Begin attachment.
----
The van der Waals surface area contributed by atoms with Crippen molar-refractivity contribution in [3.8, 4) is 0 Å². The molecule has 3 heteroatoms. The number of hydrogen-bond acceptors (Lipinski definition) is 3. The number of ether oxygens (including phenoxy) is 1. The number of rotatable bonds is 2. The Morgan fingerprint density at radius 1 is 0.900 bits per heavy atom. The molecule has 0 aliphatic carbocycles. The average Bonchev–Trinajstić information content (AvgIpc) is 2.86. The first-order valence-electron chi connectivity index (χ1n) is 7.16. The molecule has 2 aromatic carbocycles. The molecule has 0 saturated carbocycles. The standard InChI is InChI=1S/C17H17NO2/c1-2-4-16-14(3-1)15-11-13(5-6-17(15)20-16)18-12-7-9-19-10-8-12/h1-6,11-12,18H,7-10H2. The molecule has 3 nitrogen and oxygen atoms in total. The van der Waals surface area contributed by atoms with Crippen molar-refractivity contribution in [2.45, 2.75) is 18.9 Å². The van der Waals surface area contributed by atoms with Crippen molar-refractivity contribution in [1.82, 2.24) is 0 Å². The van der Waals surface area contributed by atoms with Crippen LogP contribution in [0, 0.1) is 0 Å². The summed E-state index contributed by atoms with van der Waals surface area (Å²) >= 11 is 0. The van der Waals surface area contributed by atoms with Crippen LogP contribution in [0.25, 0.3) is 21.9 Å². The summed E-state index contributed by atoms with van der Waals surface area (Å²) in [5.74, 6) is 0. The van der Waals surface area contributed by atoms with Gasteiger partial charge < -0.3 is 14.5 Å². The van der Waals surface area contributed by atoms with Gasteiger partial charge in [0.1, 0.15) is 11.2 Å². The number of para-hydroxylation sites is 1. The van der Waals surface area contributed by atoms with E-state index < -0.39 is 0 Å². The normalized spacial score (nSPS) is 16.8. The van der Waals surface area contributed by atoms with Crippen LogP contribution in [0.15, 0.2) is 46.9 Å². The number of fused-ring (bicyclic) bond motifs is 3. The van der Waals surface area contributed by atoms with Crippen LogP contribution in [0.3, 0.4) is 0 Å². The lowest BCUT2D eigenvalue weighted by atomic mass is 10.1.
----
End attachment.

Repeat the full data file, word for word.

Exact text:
The van der Waals surface area contributed by atoms with Crippen molar-refractivity contribution in [3.8, 4) is 0 Å². The molecule has 3 heteroatoms. The number of hydrogen-bond acceptors (Lipinski definition) is 3. The number of ether oxygens (including phenoxy) is 1. The number of rotatable bonds is 2. The Morgan fingerprint density at radius 1 is 0.900 bits per heavy atom. The molecule has 0 aliphatic carbocycles. The average Bonchev–Trinajstić information content (AvgIpc) is 2.86. The first-order valence-electron chi connectivity index (χ1n) is 7.16. The molecule has 2 aromatic carbocycles. The molecule has 0 saturated carbocycles. The standard InChI is InChI=1S/C17H17NO2/c1-2-4-16-14(3-1)15-11-13(5-6-17(15)20-16)18-12-7-9-19-10-8-12/h1-6,11-12,18H,7-10H2. The molecule has 3 nitrogen and oxygen atoms in total. The van der Waals surface area contributed by atoms with Crippen molar-refractivity contribution in [2.45, 2.75) is 18.9 Å². The van der Waals surface area contributed by atoms with Crippen molar-refractivity contribution in [1.82, 2.24) is 0 Å². The van der Waals surface area contributed by atoms with Crippen LogP contribution in [0, 0.1) is 0 Å². The summed E-state index contributed by atoms with van der Waals surface area (Å²) >= 11 is 0. The van der Waals surface area contributed by atoms with Crippen LogP contribution in [0.25, 0.3) is 21.9 Å². The summed E-state index contributed by atoms with van der Waals surface area (Å²) in [5.74, 6) is 0. The van der Waals surface area contributed by atoms with Gasteiger partial charge < -0.3 is 14.5 Å². The van der Waals surface area contributed by atoms with Gasteiger partial charge in [0.1, 0.15) is 11.2 Å². The number of para-hydroxylation sites is 1. The van der Waals surface area contributed by atoms with E-state index < -0.39 is 0 Å². The normalized spacial score (nSPS) is 16.8. The van der Waals surface area contributed by atoms with Crippen LogP contribution in [0.15, 0.2) is 46.9 Å². The number of fused-ring (bicyclic) bond motifs is 3. The van der Waals surface area contributed by atoms with Crippen LogP contribution in [0.3, 0.4) is 0 Å². The lowest BCUT2D eigenvalue weighted by atomic mass is 10.1.